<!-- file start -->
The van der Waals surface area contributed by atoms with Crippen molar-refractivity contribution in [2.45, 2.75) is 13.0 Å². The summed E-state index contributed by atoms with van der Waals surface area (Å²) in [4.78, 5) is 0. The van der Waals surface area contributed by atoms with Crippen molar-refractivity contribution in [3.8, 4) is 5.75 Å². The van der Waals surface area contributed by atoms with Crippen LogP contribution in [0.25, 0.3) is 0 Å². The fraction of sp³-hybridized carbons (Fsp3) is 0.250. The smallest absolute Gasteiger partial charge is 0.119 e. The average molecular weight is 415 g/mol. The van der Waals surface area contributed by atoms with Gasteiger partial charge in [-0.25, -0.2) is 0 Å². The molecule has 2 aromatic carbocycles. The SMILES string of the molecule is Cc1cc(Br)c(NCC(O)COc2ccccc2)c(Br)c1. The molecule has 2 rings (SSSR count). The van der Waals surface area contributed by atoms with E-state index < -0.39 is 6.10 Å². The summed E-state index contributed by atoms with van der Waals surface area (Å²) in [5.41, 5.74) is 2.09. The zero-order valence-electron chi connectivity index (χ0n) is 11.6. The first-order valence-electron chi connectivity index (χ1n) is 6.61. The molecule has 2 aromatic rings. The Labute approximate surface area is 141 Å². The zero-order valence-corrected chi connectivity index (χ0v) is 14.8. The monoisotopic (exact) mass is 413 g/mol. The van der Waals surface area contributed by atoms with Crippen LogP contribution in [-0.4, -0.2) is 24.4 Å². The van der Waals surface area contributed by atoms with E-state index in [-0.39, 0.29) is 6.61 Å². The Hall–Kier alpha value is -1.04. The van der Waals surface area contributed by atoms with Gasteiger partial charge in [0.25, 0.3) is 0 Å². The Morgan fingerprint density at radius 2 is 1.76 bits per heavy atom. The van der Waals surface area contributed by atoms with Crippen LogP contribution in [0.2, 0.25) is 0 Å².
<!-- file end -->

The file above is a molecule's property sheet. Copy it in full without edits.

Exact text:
The van der Waals surface area contributed by atoms with Crippen molar-refractivity contribution in [2.45, 2.75) is 13.0 Å². The summed E-state index contributed by atoms with van der Waals surface area (Å²) in [4.78, 5) is 0. The van der Waals surface area contributed by atoms with Crippen molar-refractivity contribution in [3.8, 4) is 5.75 Å². The van der Waals surface area contributed by atoms with Crippen LogP contribution in [0.25, 0.3) is 0 Å². The fraction of sp³-hybridized carbons (Fsp3) is 0.250. The smallest absolute Gasteiger partial charge is 0.119 e. The average molecular weight is 415 g/mol. The van der Waals surface area contributed by atoms with Gasteiger partial charge in [-0.25, -0.2) is 0 Å². The molecule has 2 aromatic carbocycles. The SMILES string of the molecule is Cc1cc(Br)c(NCC(O)COc2ccccc2)c(Br)c1. The molecule has 2 rings (SSSR count). The van der Waals surface area contributed by atoms with E-state index < -0.39 is 6.10 Å². The summed E-state index contributed by atoms with van der Waals surface area (Å²) in [5.41, 5.74) is 2.09. The zero-order valence-electron chi connectivity index (χ0n) is 11.6. The first-order valence-electron chi connectivity index (χ1n) is 6.61. The molecule has 2 aromatic rings. The Labute approximate surface area is 141 Å². The zero-order valence-corrected chi connectivity index (χ0v) is 14.8. The monoisotopic (exact) mass is 413 g/mol. The van der Waals surface area contributed by atoms with Crippen LogP contribution in [-0.4, -0.2) is 24.4 Å². The van der Waals surface area contributed by atoms with E-state index in [-0.39, 0.29) is 6.61 Å². The Hall–Kier alpha value is -1.04. The van der Waals surface area contributed by atoms with Gasteiger partial charge in [0.25, 0.3) is 0 Å². The Morgan fingerprint density at radius 2 is 1.76 bits per heavy atom. The van der Waals surface area contributed by atoms with Crippen LogP contribution in [0.2, 0.25) is 0 Å².